I want to say that for 25 years I have been visiting a death row prisoner in Louisiana. This started as an offshoot of some activism — it was never my intention to become sole emotional support for a condemned man — but it has happened.
It has been pointed out to me that my position in this is unusual in a number of ways I am at this moment too tired to write out. One of the points I raised, in the call I made on the matter, was that when all of this began there was a community of support for persons in similar positions and that community has since evaporated. One of the ways in which my position is new is that, in the current climate this person, who is now 60 and has been on death row as long as I have been a professor, is more likely to die on death row than to be executed.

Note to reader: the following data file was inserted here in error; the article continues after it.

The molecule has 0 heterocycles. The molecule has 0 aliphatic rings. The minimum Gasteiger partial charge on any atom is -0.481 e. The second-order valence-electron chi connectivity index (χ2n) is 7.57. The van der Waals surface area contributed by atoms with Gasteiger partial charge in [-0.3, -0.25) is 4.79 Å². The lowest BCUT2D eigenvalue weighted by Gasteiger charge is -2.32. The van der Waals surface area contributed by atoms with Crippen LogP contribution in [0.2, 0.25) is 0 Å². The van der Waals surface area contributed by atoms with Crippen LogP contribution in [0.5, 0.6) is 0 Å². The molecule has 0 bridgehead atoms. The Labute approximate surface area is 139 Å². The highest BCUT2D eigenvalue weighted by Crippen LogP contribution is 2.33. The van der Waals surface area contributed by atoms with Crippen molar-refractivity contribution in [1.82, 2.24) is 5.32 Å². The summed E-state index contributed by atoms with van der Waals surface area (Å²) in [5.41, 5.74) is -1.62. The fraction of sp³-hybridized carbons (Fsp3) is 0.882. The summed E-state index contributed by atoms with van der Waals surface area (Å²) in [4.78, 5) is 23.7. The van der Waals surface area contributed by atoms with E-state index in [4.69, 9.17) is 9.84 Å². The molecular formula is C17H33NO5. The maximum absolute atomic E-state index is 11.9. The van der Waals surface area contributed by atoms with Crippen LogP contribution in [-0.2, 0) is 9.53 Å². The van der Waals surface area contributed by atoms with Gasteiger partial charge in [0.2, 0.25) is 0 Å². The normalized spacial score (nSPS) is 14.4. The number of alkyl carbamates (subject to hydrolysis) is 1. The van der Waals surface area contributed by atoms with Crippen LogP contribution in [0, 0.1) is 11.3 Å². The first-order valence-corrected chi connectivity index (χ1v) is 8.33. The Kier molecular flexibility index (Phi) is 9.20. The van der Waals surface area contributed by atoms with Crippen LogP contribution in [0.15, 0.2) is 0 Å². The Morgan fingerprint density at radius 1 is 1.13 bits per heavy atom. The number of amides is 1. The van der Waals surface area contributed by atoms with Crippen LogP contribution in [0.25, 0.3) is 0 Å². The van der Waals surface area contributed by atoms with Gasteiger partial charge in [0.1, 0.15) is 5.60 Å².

Being on death row is not the same as being in a punishment cell but it does mean 23 hour cell restriction. This is not good for the mental health of anyone, and specially not over decades.
If I had someone in town to talk to about this relationship, this activity, this experience, it would be easier. By “someone” I mean someone also doing what I am doing. There is so much to say about all of this.